Residents of Salt Lake City have long appreciated Brigham Young’s call for roads so wide that one could make a U-turn with a team of horses. Utah faces increasingly complex infrastructure decisions that demand long-term vision. Tuesday, the Point of the Mountain Development Commission published a status report of its progress to date. The report makes two observations clear:
1. The relocation of the state prison near the epicenter of Utah’s innovation corridor has produced something of a holy grail opportunity for successful regional economic development planning in the state.
2. If done right, taking advantage of it could be a once-in-a-generation opportunity to produce significant economic growth while simultaneously maintaining (and perhaps improving) the quality of life in the region — a balance hard to achieve by even the best regional planners.
To make community-driven decisions, and to achieve this balance, citizens and legislators must remain vigorously engaged in the process with an eye toward the best long-term solutions for the whole community rather than narrow interests or parochial short-term gains.
The commission has already made significant progress along an ambitious timeline for producing a land-use plan for the approximately 20,000 acres of potential development within the Point of the Mountain region. But the real heavy lifting is still ahead. Phase 1 included a “Listening and Research” portion. They have now entered Phase 2 or the “Scenarios” portion of the project.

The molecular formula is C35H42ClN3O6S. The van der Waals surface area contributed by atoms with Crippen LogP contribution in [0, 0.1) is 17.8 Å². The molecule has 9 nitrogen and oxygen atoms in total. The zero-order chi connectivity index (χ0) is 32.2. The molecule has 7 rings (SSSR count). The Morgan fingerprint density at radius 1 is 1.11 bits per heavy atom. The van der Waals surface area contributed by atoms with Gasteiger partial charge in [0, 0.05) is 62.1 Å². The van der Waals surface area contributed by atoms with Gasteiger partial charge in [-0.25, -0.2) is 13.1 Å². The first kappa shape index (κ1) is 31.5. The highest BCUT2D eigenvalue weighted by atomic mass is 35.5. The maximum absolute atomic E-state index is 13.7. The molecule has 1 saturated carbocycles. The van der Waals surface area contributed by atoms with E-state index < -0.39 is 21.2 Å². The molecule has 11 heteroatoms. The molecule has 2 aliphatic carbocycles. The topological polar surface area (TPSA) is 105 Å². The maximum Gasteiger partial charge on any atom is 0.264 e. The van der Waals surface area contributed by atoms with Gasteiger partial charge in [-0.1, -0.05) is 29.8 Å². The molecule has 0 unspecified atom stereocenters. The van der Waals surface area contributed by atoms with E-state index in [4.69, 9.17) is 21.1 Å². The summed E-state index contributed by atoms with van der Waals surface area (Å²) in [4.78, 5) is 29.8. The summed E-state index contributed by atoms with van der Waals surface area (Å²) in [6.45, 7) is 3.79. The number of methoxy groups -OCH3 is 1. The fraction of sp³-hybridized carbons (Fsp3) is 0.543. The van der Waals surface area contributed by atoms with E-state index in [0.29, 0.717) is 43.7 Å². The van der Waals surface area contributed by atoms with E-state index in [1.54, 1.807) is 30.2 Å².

This phase will allow for a public review and comparison of five scenarios that represent different views on how best to balance job growth, household growth, transportation infrastructure, environmental factors, recreational opportunities and of course the total cost to any potential public plan. The objective is for a preferred scenario to emerge in the January time frame. This will form the basis of funding strategies for both public and private financing.
That is where the rubber meets the road, and where many similar regional development plans either succeed or fail. Compromise and negotiation are critical. It is difficult to maintain a focus on what is best for the region as a whole over the long run, rather than what is best for narrow interests over the short term. This is where special-interest groups tend to engage most aggressively to promote and protect their particular agendas and passions.
The commission is to be commended for not getting bogged down by such special interests so far. It has facilitated a process that has successfully solicited input from a wide variety of stakeholders using many industry best practices. All of the scenarios on the table would produce positive outcomes for the state and the immediate region, and they appear to be better than taking a passive approach to the ongoing growth along the Wasatch Front. Some of the scenarios may hold the promise of creating the kind of balanced growth that could generate significant positive outcomes.
The next 90-120 days may well involve the commission’s most difficult challenge in the whole process. During this time frame, public officials, the general public and other stakeholders will seek a preferred planning scenario that, while not cast in concrete, could lay the foundation for large public and private investments in Utah’s collective future. Getting it right holds the prospect of what is elusive to so many communities across the country — economic growth combined with improved quality of life.